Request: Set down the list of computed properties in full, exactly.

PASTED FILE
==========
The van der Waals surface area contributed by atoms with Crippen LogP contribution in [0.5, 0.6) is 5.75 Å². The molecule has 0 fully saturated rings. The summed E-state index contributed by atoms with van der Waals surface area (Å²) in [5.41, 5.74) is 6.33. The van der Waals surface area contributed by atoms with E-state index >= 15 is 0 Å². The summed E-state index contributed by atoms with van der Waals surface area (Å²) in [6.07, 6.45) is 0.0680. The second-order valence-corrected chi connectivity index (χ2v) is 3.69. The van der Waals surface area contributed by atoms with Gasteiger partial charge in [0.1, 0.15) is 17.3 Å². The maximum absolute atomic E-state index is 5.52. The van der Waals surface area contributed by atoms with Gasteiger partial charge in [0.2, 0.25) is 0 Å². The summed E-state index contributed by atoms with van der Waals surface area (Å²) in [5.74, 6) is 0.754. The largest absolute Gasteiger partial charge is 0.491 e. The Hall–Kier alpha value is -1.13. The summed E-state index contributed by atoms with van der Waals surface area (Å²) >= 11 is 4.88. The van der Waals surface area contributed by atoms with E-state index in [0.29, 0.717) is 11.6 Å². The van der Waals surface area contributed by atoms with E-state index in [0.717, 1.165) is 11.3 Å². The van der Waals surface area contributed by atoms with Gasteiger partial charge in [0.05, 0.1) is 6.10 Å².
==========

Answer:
The van der Waals surface area contributed by atoms with Crippen LogP contribution in [0.5, 0.6) is 5.75 Å². The molecule has 0 fully saturated rings. The summed E-state index contributed by atoms with van der Waals surface area (Å²) in [5.41, 5.74) is 6.33. The van der Waals surface area contributed by atoms with E-state index >= 15 is 0 Å². The summed E-state index contributed by atoms with van der Waals surface area (Å²) in [6.07, 6.45) is 0.0680. The second-order valence-corrected chi connectivity index (χ2v) is 3.69. The van der Waals surface area contributed by atoms with Gasteiger partial charge in [0.1, 0.15) is 17.3 Å². The maximum absolute atomic E-state index is 5.52. The van der Waals surface area contributed by atoms with Gasteiger partial charge in [0.2, 0.25) is 0 Å². The summed E-state index contributed by atoms with van der Waals surface area (Å²) in [5.74, 6) is 0.754. The largest absolute Gasteiger partial charge is 0.491 e. The Hall–Kier alpha value is -1.13. The summed E-state index contributed by atoms with van der Waals surface area (Å²) >= 11 is 4.88. The van der Waals surface area contributed by atoms with E-state index in [0.29, 0.717) is 11.6 Å². The van der Waals surface area contributed by atoms with E-state index in [0.717, 1.165) is 11.3 Å². The van der Waals surface area contributed by atoms with Gasteiger partial charge in [0.05, 0.1) is 6.10 Å².